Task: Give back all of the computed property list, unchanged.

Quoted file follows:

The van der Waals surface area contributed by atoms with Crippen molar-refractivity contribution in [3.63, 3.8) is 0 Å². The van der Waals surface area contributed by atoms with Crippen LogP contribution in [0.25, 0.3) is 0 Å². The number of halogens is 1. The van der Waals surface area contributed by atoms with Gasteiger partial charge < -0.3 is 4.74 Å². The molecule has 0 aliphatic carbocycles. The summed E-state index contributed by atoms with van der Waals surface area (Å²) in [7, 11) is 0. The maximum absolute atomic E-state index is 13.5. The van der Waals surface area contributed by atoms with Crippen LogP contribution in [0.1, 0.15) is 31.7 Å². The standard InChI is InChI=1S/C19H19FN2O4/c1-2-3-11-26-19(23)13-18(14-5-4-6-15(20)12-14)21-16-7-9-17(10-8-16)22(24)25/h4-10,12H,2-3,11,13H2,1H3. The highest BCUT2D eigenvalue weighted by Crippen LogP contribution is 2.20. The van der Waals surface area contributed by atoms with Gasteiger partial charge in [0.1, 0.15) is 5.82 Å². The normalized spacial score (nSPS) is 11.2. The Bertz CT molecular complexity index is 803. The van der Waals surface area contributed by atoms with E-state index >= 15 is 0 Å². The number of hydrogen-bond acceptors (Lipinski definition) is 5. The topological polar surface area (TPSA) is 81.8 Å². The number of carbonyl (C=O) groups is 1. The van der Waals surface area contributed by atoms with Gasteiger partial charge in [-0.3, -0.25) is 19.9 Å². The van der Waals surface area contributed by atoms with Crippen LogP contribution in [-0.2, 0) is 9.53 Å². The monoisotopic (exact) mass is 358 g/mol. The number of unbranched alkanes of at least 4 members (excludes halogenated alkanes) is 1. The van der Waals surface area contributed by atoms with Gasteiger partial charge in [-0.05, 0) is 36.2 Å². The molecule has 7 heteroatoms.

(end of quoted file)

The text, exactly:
The van der Waals surface area contributed by atoms with Crippen molar-refractivity contribution in [3.63, 3.8) is 0 Å². The van der Waals surface area contributed by atoms with Crippen LogP contribution in [0.25, 0.3) is 0 Å². The number of halogens is 1. The van der Waals surface area contributed by atoms with Gasteiger partial charge < -0.3 is 4.74 Å². The molecule has 0 aliphatic carbocycles. The summed E-state index contributed by atoms with van der Waals surface area (Å²) in [7, 11) is 0. The maximum absolute atomic E-state index is 13.5. The van der Waals surface area contributed by atoms with Crippen LogP contribution in [0.1, 0.15) is 31.7 Å². The standard InChI is InChI=1S/C19H19FN2O4/c1-2-3-11-26-19(23)13-18(14-5-4-6-15(20)12-14)21-16-7-9-17(10-8-16)22(24)25/h4-10,12H,2-3,11,13H2,1H3. The highest BCUT2D eigenvalue weighted by Crippen LogP contribution is 2.20. The van der Waals surface area contributed by atoms with Gasteiger partial charge in [0.1, 0.15) is 5.82 Å². The normalized spacial score (nSPS) is 11.2. The Bertz CT molecular complexity index is 803. The van der Waals surface area contributed by atoms with E-state index >= 15 is 0 Å². The number of hydrogen-bond acceptors (Lipinski definition) is 5. The topological polar surface area (TPSA) is 81.8 Å². The number of carbonyl (C=O) groups is 1. The van der Waals surface area contributed by atoms with Gasteiger partial charge in [-0.3, -0.25) is 19.9 Å². The van der Waals surface area contributed by atoms with Crippen LogP contribution in [-0.2, 0) is 9.53 Å². The monoisotopic (exact) mass is 358 g/mol. The number of unbranched alkanes of at least 4 members (excludes halogenated alkanes) is 1. The van der Waals surface area contributed by atoms with Gasteiger partial charge in [-0.05, 0) is 36.2 Å². The molecule has 7 heteroatoms.